Dave Proudlock, the manager of ­Lowries' Cash and Carry depot in Killingworth, Newcastle-upon-Tyne, is a Newcastle FC supporter.

However, watching the team

play recently has been agonising given their run of bad form so it's just as well that he has another

interest: exhibiting prize-winning leeks. "I've been growing leeks for more than 30 years," he says. "My

father got me into it."

That hobby hasn't infiltrated the business - fresh produce isn't stocked at Killingworth - but Proudlock is just as passionate about the other categories on offer there.

Among them is wine, which is undergoing a radical overhaul. "We have doubled space in the wine aisle and there is ongoing activity to develop a fine wine range," says Proudlock. "The launch is on 1 September and we are sampling products from suppliers.

"The complete range will consist of 70-80 lines, including the 30-40 already stocked."

He says room for the wines is being created by axing slow-selling lines in other categories.

Proudlock is also looking at introducing a range of locally sourced products in the next two months in partnership with Northumbria Larder, the regional food group. "Three or four years ago, customers wouldn't accept the premium paid for these products," he says. "Now they are much more prepared to as food miles and quality have become buzzwords. I hate to say it, but the supermarkets have paved the way."

Catering is another core area of development for Killingworth, as it is for many cash and carries. "We have just appointed a catering supervisor to talk to customers and find out what they're looking for," says Proudlock. "If there is one area we are focusing on more than anything else, it's caterers and on-trade customers. We have been reluctant to chase the wine bar trade in the past but this is something on which we intend to concentrate."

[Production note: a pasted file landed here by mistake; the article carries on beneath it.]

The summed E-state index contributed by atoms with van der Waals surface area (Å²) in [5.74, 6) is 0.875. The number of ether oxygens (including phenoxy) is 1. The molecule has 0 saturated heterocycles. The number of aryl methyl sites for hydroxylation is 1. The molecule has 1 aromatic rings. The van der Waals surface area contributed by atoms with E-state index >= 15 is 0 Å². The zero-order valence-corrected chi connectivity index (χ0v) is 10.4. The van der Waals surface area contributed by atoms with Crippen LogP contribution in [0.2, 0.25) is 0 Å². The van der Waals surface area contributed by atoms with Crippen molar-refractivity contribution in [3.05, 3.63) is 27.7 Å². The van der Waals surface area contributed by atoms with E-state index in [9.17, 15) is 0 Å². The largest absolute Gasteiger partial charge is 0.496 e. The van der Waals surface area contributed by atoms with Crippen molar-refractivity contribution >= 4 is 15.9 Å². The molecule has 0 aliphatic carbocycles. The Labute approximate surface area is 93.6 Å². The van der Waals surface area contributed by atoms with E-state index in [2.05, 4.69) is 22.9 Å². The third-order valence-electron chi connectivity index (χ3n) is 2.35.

The expanded fine wine range will go some way to attracting these customers, he says.

Little is changing on the tobacco fixture. But Proudlock says that there has been a considerable uplift in sales in the category primarily as a result of Customs officers cracking down on local gangs selling bootleg and counterfeit tobacco.

As the Killingworth depot grows its sales and develops various categories, the recent introduction of Sword's stock management software from Sanderson has been a real help. "We installed it in February and it has so many advantages," says Proudlock. "We can do gap analysis and perpetual stock audits. We can use radio frequency scanner guns to scan on-shelf barcodes and call up current stock levels and sales data immediately."

Outside category development, since Lowries is a member of the Landmark buying group, the depot is working on boosting the number of retail customers in its Premier Club. Members, of whom there are 68 so far, get special promotional deals. "We will be able to recruit ten more this year and we have plans to add to that," says Proudlock.

If he invests as much in the business as he does in his interest in leeks, there's no reason why he shouldn't hit all his targets.